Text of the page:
An enthusiastic but unpolished examination of a 19th-century radical.




A debut biography of a women’s rights activist draws heavily on her writings.

In this work, Savion (Quotes to Start the Day, 2016, etc.) presents a series of short excerpts from the writings of Matilda Joslyn Gage, a suffrage leader, abolitionist, and feminist intellectual of the 19th century, accompanying each quotation with a brief explanation. The quotes are arranged thematically, with labels like “On Tactics,” “On Religion,” “On Freedom,” “On Slavery,” and “On Economics” heading each section. The author offers biographical information when explicating the quotes. For example, a part titled “On Women’s Rights” tells readers: “Matilda credits her father for her life-long desire for justice and equality for all. Matilda was involved in the women’s movement from 1852 until her death in 1898.” The text provides a high-level look at Gage’s major achievements and the enthusiasms that drove her to write a treatise on women’s role in religion and a multivolume history of the suffrage movement in the United States. Savion explores a wide range of events in Gage’s life, including her relationship with her son-in-law L. Frank Baum, her analysis of women’s roles in the politics and society of the Iroquois Confederacy, and her embrace of the sacred feminine in religious tradition. While the author is clearly knowledgeable about her subject, who provides a wealth of material for biographers, the book’s writing and presentation substantially limit its effectiveness. There are internal inconsistencies (“Matilda was affiliated with Unitarianism”; “Though not a Unitarian herself”) and errors of oversimplification (a photo caption describes the Gage house as “one of only two stops on the Underground Railroad,” making it unclear that it was one of two within Gage’s hometown). While many of the quotes are attributed to specific writings, a substantial portion is not, and there are no citations provided for photographs or information provided in the explanatory text. Attempts to engage with Gage’s abolition work are cringe-inducing (“And as far as the Negro was concerned, one of Matilda’s eldest daughter’s memories was that of a black man on his knees before her mother, thanking her for a chance of life and liberty”). And the book’s disjointed structure, with most sections less than two pages, leads to the repetition of minor details and prevents a thorough, coherent, or accurate analysis of the complex topics involved.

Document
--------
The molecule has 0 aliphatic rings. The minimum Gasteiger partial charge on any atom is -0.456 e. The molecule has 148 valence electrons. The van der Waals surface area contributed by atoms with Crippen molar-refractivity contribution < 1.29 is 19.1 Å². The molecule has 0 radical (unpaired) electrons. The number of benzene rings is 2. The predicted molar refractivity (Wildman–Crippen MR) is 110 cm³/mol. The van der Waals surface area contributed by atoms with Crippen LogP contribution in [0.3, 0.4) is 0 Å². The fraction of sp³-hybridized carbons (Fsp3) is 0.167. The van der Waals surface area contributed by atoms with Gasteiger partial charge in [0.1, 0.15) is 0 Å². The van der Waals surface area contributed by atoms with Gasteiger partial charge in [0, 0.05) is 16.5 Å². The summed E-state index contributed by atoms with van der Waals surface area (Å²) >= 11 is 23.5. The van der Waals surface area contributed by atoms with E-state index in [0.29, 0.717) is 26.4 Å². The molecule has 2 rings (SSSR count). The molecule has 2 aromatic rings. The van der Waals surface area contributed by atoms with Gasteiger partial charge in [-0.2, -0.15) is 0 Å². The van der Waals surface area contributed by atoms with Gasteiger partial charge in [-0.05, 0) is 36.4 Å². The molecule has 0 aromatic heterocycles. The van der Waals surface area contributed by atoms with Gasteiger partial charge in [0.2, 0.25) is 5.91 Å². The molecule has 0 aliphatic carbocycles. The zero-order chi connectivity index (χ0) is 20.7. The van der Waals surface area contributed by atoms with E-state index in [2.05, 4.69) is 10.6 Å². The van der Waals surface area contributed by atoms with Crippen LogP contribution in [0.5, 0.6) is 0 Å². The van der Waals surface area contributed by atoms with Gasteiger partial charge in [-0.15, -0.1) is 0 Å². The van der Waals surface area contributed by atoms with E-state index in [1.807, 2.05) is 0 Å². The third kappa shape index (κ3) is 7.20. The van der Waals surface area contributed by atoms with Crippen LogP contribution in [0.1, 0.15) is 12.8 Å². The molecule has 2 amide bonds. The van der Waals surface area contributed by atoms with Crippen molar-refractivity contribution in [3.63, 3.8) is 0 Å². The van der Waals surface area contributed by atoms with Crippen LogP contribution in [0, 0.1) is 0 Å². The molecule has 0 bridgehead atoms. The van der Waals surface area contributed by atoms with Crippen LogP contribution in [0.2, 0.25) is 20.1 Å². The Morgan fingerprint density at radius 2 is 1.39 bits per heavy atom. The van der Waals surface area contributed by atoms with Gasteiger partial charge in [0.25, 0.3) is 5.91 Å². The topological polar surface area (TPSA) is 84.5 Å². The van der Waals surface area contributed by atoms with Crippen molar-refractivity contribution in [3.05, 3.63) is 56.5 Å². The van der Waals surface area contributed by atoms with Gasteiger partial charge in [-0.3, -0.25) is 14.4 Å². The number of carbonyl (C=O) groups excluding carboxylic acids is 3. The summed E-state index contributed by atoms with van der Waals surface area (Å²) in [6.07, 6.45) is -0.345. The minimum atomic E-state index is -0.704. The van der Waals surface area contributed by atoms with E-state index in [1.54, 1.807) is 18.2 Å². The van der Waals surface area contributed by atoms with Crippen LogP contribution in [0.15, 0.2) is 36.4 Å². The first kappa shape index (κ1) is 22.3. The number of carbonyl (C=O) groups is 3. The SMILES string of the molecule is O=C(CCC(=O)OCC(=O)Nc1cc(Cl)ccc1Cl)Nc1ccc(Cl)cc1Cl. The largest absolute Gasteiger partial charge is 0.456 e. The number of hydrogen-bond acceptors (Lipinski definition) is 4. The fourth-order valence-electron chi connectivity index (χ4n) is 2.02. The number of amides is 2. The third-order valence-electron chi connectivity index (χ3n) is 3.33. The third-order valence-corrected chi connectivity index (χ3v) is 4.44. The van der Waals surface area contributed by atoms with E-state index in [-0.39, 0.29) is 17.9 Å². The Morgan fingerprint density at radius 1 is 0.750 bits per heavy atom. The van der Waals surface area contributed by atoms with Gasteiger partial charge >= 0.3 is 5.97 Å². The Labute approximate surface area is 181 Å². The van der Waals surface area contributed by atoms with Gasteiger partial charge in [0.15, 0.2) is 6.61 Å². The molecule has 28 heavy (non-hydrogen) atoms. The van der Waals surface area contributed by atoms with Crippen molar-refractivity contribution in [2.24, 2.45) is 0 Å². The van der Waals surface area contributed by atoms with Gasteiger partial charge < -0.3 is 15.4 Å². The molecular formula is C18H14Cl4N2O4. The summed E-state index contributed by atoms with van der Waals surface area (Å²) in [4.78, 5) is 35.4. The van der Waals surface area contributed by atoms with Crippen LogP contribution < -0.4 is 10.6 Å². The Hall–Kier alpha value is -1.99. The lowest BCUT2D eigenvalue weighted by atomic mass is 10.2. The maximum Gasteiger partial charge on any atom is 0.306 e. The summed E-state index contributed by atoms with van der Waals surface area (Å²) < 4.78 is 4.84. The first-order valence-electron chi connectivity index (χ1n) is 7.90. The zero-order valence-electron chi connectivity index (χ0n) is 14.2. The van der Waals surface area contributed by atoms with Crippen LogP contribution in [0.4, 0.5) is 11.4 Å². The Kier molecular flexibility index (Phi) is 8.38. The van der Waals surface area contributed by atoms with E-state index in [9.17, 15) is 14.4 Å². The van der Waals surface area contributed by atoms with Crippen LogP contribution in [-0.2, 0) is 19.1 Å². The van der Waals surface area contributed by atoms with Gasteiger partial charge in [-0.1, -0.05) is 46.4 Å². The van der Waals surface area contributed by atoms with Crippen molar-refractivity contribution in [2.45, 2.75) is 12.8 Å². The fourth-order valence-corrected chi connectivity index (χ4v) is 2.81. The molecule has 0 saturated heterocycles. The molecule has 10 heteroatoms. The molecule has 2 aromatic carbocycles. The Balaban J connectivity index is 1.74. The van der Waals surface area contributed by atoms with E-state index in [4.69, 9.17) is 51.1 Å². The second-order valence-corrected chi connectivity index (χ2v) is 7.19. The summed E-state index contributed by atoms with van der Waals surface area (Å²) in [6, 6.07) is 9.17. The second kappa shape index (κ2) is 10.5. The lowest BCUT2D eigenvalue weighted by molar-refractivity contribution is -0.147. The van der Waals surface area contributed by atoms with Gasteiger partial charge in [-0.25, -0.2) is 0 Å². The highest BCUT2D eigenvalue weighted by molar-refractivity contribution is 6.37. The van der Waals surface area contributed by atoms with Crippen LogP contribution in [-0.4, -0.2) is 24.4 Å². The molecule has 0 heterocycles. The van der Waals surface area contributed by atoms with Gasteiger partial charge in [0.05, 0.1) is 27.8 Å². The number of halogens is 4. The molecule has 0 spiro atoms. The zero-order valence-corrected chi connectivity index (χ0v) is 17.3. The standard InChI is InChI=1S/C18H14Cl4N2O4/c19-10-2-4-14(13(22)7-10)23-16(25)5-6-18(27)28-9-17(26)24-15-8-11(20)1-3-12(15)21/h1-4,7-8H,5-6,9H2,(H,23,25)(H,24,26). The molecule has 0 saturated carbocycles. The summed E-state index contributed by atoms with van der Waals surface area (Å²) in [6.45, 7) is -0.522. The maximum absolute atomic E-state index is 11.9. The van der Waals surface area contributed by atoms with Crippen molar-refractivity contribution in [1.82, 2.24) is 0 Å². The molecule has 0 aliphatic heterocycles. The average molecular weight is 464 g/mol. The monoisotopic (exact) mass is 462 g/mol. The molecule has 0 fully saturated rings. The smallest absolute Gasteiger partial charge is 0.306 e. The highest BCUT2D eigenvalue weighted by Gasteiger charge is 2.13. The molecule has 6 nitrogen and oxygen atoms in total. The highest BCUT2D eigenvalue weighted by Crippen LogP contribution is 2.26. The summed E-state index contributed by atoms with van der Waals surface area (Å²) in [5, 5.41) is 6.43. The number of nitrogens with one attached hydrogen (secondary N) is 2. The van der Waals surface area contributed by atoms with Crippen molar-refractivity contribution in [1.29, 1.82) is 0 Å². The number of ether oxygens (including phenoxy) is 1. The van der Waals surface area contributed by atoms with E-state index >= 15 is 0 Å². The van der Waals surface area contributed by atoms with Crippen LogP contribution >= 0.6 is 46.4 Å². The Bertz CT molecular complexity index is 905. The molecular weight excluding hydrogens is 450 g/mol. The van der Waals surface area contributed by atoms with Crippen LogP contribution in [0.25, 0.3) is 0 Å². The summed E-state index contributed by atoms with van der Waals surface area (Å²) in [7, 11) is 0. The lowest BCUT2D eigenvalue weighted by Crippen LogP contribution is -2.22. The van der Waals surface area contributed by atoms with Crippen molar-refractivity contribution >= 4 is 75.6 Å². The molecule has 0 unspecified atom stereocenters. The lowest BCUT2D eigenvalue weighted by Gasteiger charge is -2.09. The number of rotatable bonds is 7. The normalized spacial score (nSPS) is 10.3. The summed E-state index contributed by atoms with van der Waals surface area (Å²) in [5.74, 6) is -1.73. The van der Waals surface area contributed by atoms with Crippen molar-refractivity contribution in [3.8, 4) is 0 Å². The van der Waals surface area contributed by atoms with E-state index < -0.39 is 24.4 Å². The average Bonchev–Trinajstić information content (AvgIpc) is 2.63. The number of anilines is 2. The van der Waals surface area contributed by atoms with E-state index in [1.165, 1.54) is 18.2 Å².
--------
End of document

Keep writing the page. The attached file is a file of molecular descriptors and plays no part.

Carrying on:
An enthusiastic but unpolished examination of a 19th-century radical.

Pub Date: April 19, 2016

ISBN: 978-1-68256-737-1

Page Count: -

Publisher: LitFire Publishing

Review Posted Online: Jan. 6, 2017